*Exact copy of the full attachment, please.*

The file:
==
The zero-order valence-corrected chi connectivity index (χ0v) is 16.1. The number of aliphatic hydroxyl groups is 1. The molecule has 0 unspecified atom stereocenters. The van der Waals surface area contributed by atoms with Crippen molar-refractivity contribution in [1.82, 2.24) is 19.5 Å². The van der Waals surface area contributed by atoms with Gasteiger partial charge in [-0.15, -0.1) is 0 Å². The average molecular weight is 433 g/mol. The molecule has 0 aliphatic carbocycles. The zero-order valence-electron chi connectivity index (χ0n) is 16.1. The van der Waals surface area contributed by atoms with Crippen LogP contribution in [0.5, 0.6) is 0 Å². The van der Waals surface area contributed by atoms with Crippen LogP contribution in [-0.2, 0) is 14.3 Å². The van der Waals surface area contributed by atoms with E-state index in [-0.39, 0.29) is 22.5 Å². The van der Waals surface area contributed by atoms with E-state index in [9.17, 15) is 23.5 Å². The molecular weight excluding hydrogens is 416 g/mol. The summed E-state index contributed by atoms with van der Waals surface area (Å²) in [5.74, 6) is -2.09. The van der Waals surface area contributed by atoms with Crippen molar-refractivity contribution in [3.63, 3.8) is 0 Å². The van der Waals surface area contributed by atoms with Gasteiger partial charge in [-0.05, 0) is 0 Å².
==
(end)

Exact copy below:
The zero-order valence-corrected chi connectivity index (χ0v) is 16.1. The number of aliphatic hydroxyl groups is 1. The molecule has 0 unspecified atom stereocenters. The van der Waals surface area contributed by atoms with Crippen molar-refractivity contribution in [1.82, 2.24) is 19.5 Å². The van der Waals surface area contributed by atoms with Gasteiger partial charge in [-0.15, -0.1) is 0 Å². The average molecular weight is 433 g/mol. The molecule has 0 aliphatic carbocycles. The zero-order valence-electron chi connectivity index (χ0n) is 16.1. The van der Waals surface area contributed by atoms with Crippen LogP contribution in [0.5, 0.6) is 0 Å². The van der Waals surface area contributed by atoms with Crippen LogP contribution in [-0.2, 0) is 14.3 Å². The van der Waals surface area contributed by atoms with E-state index in [-0.39, 0.29) is 22.5 Å². The van der Waals surface area contributed by atoms with E-state index in [9.17, 15) is 23.5 Å². The molecular weight excluding hydrogens is 416 g/mol. The summed E-state index contributed by atoms with van der Waals surface area (Å²) in [5.74, 6) is -2.09. The van der Waals surface area contributed by atoms with Crippen molar-refractivity contribution in [3.63, 3.8) is 0 Å². The van der Waals surface area contributed by atoms with Gasteiger partial charge in [-0.05, 0) is 0 Å².